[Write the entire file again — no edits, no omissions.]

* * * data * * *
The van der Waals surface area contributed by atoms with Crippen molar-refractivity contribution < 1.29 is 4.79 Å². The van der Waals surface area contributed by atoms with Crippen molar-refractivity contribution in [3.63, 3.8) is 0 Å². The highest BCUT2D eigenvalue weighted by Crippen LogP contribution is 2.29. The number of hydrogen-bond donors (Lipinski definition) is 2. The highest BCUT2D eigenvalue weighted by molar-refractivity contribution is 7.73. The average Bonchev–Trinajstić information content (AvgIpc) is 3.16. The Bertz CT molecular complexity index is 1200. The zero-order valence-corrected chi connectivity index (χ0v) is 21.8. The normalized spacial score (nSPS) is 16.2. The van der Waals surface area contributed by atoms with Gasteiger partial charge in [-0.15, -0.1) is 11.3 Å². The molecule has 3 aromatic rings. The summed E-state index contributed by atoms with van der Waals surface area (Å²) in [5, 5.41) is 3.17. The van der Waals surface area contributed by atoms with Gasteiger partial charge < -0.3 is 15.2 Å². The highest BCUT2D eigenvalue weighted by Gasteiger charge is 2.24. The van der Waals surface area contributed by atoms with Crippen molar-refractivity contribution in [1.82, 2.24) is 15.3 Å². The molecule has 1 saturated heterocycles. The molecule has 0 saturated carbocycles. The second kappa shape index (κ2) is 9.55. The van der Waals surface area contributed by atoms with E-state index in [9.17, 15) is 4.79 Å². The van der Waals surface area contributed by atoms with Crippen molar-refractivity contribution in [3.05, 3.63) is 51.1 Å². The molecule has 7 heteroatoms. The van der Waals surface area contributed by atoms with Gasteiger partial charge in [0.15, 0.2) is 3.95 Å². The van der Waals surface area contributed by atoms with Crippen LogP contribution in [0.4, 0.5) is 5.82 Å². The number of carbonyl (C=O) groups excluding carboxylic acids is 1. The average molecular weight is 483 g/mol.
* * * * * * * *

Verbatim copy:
The van der Waals surface area contributed by atoms with Crippen molar-refractivity contribution < 1.29 is 4.79 Å². The van der Waals surface area contributed by atoms with Crippen molar-refractivity contribution in [3.63, 3.8) is 0 Å². The highest BCUT2D eigenvalue weighted by Crippen LogP contribution is 2.29. The number of hydrogen-bond donors (Lipinski definition) is 2. The highest BCUT2D eigenvalue weighted by molar-refractivity contribution is 7.73. The average Bonchev–Trinajstić information content (AvgIpc) is 3.16. The Bertz CT molecular complexity index is 1200. The zero-order valence-corrected chi connectivity index (χ0v) is 21.8. The normalized spacial score (nSPS) is 16.2. The van der Waals surface area contributed by atoms with Gasteiger partial charge in [-0.15, -0.1) is 11.3 Å². The molecule has 3 aromatic rings. The summed E-state index contributed by atoms with van der Waals surface area (Å²) in [5, 5.41) is 3.17. The van der Waals surface area contributed by atoms with Gasteiger partial charge < -0.3 is 15.2 Å². The highest BCUT2D eigenvalue weighted by Gasteiger charge is 2.24. The van der Waals surface area contributed by atoms with Crippen molar-refractivity contribution in [1.82, 2.24) is 15.3 Å². The molecule has 1 saturated heterocycles. The molecule has 0 saturated carbocycles. The second kappa shape index (κ2) is 9.55. The van der Waals surface area contributed by atoms with E-state index in [9.17, 15) is 4.79 Å². The van der Waals surface area contributed by atoms with Crippen molar-refractivity contribution in [3.05, 3.63) is 51.1 Å². The molecule has 7 heteroatoms. The van der Waals surface area contributed by atoms with Gasteiger partial charge in [0.15, 0.2) is 3.95 Å². The van der Waals surface area contributed by atoms with Crippen LogP contribution in [0.4, 0.5) is 5.82 Å². The number of carbonyl (C=O) groups excluding carboxylic acids is 1. The average molecular weight is 483 g/mol.